January 24, 2013

A Tale of Two MCATs: Which Should I Take?

With the major MCAT revision coming up in 2015, many students are starting to ask:  which MCAT should I take?  Is there an advantage to one test versus the other? The short answer is:  it's possible to do either and score extremely well, but you'll have to plan starting today. What's changing in the 2015 MCAT? If you haven't read our other articles about the MCAT 2015 exam, make sure to go back and check them out: What classes will I have to complete before studying for the MCAT? Both the current MCAT and 2015 MCAT will require one year (2-semester sequence) of physics, general chemistry, biology and organic chemistry (8 classes total).  The 2015 MCAT will also require one semester of introductory psychology, sociology, and biochemistry (11 classes total).  All prerequisites for the current MCAT could be completed in two years (taking biology simultaneously with general chemistry one year, and organic chemistry simultaneously with physics the second year).  Thus, even if you're currently a freshman, you could complete the requirements and take the current MCAT during the summer after your sophomore year (Summer/Fall 2014).  However, if you are not positive that you'll be able to complete these requirements in this time (that is, after all, a very rigorous courseload!), it behooves you to take behavioral sciences (psychology and sociology) during the first two years of undergrad as well. The two word clouds above are created from AAMC's own content lists for the current and 2015 MCAT.  Click on the image to see a larger version! Will there be any difference in applying with an "old" MCAT score or "new" one? We do not anticipate this being an issue for the student.  It is not 100% clear yet what schools are planning to do with current MCAT scores versus MCAT 2015 scores (this was a hot topic of debate in a few of the sessions at this year's AAMC meeting), but schools were keenly aware that they'll be looking at scores from both forms of the test -- sometimes even from the same student! According to their website, AAMC's score-reporting service will release pre-2015 MCAT scores until 2017 or 2018.  Further, "The AAMC is currently developing new materials, specific to the interests and needs of medical school admissions committees. These will provide detailed information about the scoring of the new exam, the confidence bands that are associated with them, and what test scores are and are not designed to tell them in a holistic admissions process" [1].  In other words, AAMC and admissions committees are already figuring out the fairest way to score and interpret the new MCAT next to the current one. What are the pros and cons of each? In making your scheduling decisions, consider each of the following: Current MCAT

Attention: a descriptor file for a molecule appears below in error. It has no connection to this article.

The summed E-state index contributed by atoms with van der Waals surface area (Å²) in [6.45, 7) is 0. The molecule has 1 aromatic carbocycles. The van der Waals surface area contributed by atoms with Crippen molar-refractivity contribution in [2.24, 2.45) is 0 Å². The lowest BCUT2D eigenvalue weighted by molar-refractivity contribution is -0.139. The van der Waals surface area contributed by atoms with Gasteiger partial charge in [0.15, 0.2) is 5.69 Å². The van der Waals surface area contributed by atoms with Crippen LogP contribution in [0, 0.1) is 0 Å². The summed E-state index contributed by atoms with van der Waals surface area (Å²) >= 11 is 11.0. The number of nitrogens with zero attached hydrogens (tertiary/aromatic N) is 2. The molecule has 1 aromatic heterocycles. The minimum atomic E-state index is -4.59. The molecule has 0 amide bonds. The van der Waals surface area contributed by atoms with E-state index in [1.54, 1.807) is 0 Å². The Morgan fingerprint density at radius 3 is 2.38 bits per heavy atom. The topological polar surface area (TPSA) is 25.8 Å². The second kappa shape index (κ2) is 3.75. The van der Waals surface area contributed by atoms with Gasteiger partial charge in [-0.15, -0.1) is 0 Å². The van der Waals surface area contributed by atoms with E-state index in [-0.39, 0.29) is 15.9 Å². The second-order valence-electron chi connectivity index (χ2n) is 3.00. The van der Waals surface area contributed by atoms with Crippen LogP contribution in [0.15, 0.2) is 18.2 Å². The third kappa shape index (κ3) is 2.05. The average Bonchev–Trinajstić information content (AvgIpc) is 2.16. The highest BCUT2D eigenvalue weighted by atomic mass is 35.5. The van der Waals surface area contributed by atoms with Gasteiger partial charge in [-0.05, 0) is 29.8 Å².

• Shorter in length (3 hours, 20 minutes required testing time + 45-minute trial section).
  • Fewer pre-requisite classes (8 total).  No psychology, sociology or biochemistry.
  • Compared to 2015 MCAT, has a higher proportion of:
    • Organic chemistry questions (about 20-25% of Biological Sciences section).
    • Physics questions (50% of Physical Sciences section).
    • General chemistry questions (50% of Physical Sciences section).
  • Each question individually may have a large impact on score.
2015 MCAT
  • Longer in length (6 hours, 15 minutes required testing time).
  • More pre-requisite classes (11 total).
  • Compared to current MCAT, has a lower proportion of:
    • Organic chemistry questions (about 15% of Chemical and Physical Foundations of Biological Systems section).
    • Physics questions (about 25% of Chemical and Physical Foundations of Biological Systems section).
    • General chemistry questions (about 33% of Chemical and Physical Foundations of Biological Systems section).